JC Brooks Band continues its comeback at inaugural Off North Shore festival


There’s a suburban invasion this summer — and it’s not just the cicadas.

A new crop of music festivals are settling in, too. Among them are the Evanston Folk Fest (September 7-8) and the Off North Shore: Skokie Music Festival (June 21-22), which will take their rightful place alongside North Shore stalwarts like Winnetka Music Fest ( June 14-15) and Out of Space (July 26-28), not to mention Riot Fest at its new Bridgeview location (Sept 20-22).

Off the North Shore, taking place at the North Shore Center for the Performing Arts), boasts an impressive lineup for its inaugural year. Friday night (June 21) features headliners Mike Campbell & the Dirty Knobs (the project of the beloved Tom Petty and the Heartbreakers guitarist) and Southern rock sisters Larkin Poe directly from an appearance at Bonnaroo, while Saturday (June 22) will wrap up the two-day eent with the incredible blues-rock-soul-alt rock queen Grace Potter as well as an opening slot from the Chicago staple JC Brooks Band.

“I talk to so many people who are parents of young children in the ‘burbs that really want to go see a fest or concert, and they want to see notable artists — not necessarily a tribute band. We had the realization: Why make everyone go to the city? Let’s bring the show to them,” says Merrill Miller, manager of concerts for North Shore Center for the Performing Arts, who curated the lineup for the family-friendly event and has big ideas for its future. “Why can’t we morph this into the suburban version of Pitchfork, or a truly larger music festival in this vicinity?”

The idea for Off North Shore, says Miller, grew from the village’s successful Out Back Summer Sessions held in the venue’s parking lot during the pandemic, and a desire to do more outdoor events during the summer. Although the festival was originally slated for the larger fields of the Skokie Sports Park, the organizing team diverted plans due to this year’s unprecedented cicada event. Instead, this weekend’s concerts — each day needing its own admission ticket — will now be held inside the theater on Skokie Boulevard, while the areas outside the venue will host food trucks and other activities.

“Really, seeing these bands in such an intimate space is the most important thing,” says Miller.

One of them is the incomparable JC Brooks Band, an indie neo-soul/funk/punk rock act born and bred in Chicago, steadfastly making its comeback. Once signed to Bloodshot Records, the dapper troupe (originally named JC Brooks & the Uptown Sound) made some incredible noise around its debut more than a decade ago, nabbing slots at Lollapalooza, opening for the likes of Buddy Guy and Robert Plant, forming a friendship with Wilco and Jeff Tweedy, and even playing Rahm Emanuel’s inauguration back in 2011.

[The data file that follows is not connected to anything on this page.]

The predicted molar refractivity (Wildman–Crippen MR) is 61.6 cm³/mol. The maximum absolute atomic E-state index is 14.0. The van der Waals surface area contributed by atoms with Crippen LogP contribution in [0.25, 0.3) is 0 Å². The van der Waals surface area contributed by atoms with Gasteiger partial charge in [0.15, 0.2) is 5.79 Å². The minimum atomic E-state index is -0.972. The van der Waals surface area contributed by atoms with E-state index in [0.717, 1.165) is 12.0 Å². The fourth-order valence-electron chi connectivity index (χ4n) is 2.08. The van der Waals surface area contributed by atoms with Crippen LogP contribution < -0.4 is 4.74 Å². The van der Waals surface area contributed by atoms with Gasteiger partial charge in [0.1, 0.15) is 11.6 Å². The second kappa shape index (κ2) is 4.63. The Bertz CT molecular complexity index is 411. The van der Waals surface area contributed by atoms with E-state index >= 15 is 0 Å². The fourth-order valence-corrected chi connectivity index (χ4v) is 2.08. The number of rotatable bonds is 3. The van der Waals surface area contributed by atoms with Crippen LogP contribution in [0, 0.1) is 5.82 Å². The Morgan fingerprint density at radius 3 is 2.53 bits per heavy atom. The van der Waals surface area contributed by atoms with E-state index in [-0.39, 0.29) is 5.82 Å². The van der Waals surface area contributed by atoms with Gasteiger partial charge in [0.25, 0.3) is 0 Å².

Though things started to fizzle around 2016 due to conflicts within the band and being dropped by the label, the newly re-formed and renamed ensemble is back at it. Their first major event was at last year’s NASCAR Chicago Street Race event where, due to the plague-like rains, they were one of the only bands who got stage time along with The Black Crowes. It’s also where Miller first saw the band and knew, “I need to find a way to work with them,” he says.

“It was a very weird, rainy day,” Brooks remembers of that gig, recalling the downtrodden mood of everyone working backstage after mourning the passing of one of the fest’s tech crew members in a devastating accident early in the day.

But, says Brooks, “It was nice to be back on a big stage. It had been a while since I got to stretch my legs in that arena. And I just love it … getting to combine a lot of heightened theatricality with interaction with people.”

For anyone who’s scene Brooks live, his highly animated stage presence is one of his most endearing qualities. The New Jersey native actually got his start in theater, and it’s a medium he returned to in the band’s wake the last several years, including taking on a role as managing director of the long-running comedy house, Annoyance Theatre.

“It’s gotten me back into improv. I hadn’t really done it since before the band,” says Brooks, noting he’s also taken part in recent productions at the Goodman Theatre including Ike Holter’s “I Hate It Here.”

But, Brooks is all too happy to tap back into his music side, and foreshadows there will be more material soon — though it will sound different.

“My newer music is still kind of all over the place, with some punk elements, some hip-hop elements. I still think of it as rock, even though it has more electronic sounds and R&B,” he says, adding he’s lately been inspired by “sad boy” artists like James Blake and Louis Cole.

While the Off North Shore set will still be the “full JC Brooks Band experience” people have come to know and love, the artist is also looking to stretch himself and his brand soon after the gig.

“I’m looking forward to launching a new thing to see if the soul memory has faded enough from the name JC Brooks to allow people to hear something new in the music — or if I maybe need to perform under my other persona Bobby Melodrama,” he says, adding that new music will be put on Bandcamp soon.

“The overall lesson I learned from the experience between losing our contract with Bloodshot and now, is that people love it when JC Brooks is selling soul and they’re lukewarm when it’s selling anything else, but I hope that can change.”





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